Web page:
Terrorists don’t discriminate, and Shayna Gold learned that firsthand. At 18, Shayna was enjoying her gap year in Israel until she found herself in the wrong place at the wrong time. A terrorist unleashed a barrage of bullets in Jerusalem and Shayna was shot in the chest. As the ambulance pulled away, the crew had a decision to make: a left turn up ahead to Shaare Zedek or straight for another seven minutes to Hadassah. The paramedic treating Shayna was the husband of a nurse on the cardiothoracic surgery team at Shaare Zedek. He called his wife from the ambulance to see if a surgeon was available right away. As he waited for an answer, Shayna’s heart stopped beating and Shaare Zedek, the nearest hospital, became the only choice. At that moment, the nurse told her husband on the phone, “Come to Shaare Zedek! There’s a surgeon waiting for you!”
The paramedic performed CPR in the ambulance. The surgeon was waiting for them in the ER and performed an open heart procedure to plug a hole in Shayna’s heart and stop the bleeding, and then wheeled her into the operating room. Baruch Hashem, today Shayna is married with children and stays in touch with her saviors at Shaare Zedek.
Dr. Todd Zalut told that story in New York City last week in his keynote address at the annual Women’s Health Day sponsored by the American Committee for Shaare Zedek Medical Center in Jerusalem. He spoke to more than 250 women, including a significant contingent from Westchester County and Riverdale. Dr. Zalut is director of the Weinstock Department of Emergency Medicine on the Fanya Gottesman Heller Floor. More than 70 percent of the patients injured in the current wave of terror attacks have been treated there. The department was recently rated the number one ER in the State of Israel by The Marker, Israel’s leading business newspaper.
The event, which took place at the New York Academy of Medicine on March 16, raised funds for the Shock and Trauma Unit, where the most seriously injured patients are seen. The internationally-respected unit is led by Dr. Ofer Merin, also the deputy director-general of Shaare Zedek.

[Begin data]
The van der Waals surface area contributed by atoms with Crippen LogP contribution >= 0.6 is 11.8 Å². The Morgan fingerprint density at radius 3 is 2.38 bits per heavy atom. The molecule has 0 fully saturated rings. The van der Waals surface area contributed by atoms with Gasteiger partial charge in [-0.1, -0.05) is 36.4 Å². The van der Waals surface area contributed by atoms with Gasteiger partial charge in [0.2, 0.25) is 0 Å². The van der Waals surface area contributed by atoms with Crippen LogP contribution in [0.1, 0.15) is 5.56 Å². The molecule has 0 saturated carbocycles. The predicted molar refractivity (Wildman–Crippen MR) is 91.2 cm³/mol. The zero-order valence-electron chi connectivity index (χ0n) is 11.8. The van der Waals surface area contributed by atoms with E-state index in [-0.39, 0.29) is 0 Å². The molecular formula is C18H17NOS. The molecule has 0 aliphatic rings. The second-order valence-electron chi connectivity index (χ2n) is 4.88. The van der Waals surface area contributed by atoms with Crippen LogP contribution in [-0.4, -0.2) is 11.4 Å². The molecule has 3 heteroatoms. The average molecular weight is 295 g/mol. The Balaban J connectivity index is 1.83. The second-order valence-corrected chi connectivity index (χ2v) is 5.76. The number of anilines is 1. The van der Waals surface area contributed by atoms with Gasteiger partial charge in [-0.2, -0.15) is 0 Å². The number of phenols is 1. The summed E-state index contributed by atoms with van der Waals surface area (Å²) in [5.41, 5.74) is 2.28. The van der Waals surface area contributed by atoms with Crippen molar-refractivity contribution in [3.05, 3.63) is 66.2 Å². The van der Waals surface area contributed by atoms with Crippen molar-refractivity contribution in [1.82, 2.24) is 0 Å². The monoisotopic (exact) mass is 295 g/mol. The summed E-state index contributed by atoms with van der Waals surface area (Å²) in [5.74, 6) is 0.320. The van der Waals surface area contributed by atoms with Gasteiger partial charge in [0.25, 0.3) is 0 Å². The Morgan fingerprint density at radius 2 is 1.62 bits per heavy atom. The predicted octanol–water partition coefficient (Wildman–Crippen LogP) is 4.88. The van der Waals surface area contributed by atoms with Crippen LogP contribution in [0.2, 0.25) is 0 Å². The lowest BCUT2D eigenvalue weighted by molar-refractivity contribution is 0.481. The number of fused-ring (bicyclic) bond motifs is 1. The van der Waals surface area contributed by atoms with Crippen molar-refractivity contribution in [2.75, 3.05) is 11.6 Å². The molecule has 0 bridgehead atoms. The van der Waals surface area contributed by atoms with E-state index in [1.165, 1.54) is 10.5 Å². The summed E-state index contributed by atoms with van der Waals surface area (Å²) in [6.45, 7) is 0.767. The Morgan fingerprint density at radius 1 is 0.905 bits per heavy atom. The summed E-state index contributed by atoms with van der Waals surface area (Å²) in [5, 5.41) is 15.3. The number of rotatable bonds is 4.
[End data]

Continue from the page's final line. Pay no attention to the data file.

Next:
“I derive great pleasure from helping to participate in a lucrative event such as Health Day to promote funds for the hospital in Israel,” explained Great Neck resident Randi Luxenberg, co-chair of Women’s Health Day, and chair of the event committee and vendors. “With the unfortunate terror situation in Israel and, sadly, more individuals needing ER/hospital care, our support is needed this year more than ever.”
Medical professionals who presented breakout sessions included therapist Bat Sheva Marcus, PhD, the founder and clinical director of Maze Women’s Sexual Health; Jill Blakeway, MS, LAC, founder and clinical director of the Yinova Center, discussing acupuncture and stress relief; Dr. Eric R. Mandel, director of Mandel Vision, discussing laser vision correction; and Dr. Christina M. Coyle, director of the Tropical Medicine Clinic at Jacobi Medical Center.
Dr. Zalut also announced at Women’s Health Day that Shaare Zedek plans to construct, equip and staff a neurological institute at a projected cost of $15 million. In cases of stroke, seconds count. In the quickly expanding greater Jerusalem area, speeding up access to treatments to clear blocked blood vessels in the brain will be the crucial difference for many patients who will be able to return to their normal activities instead of suffering a major disability. The institute will comprise a Stroke Diagnosis and Treatment Unit, an Interventional Neuroradiology Service and a Department of Neurosurgery.
Even kids are getting the message. Gideon Askowitz of White Plains, a seventh grader at SAR, joined his mother at the event to sell tickets for his bar mitzvah chesed raffle. Gideon is very close to reaching his goal of raising $18,000 for fun and educational items for the hospital’s new Nagel Family Pediatric Inpatient Pavilion. To help, go to www.acsz.org/gideon.
By Chana Mayefsky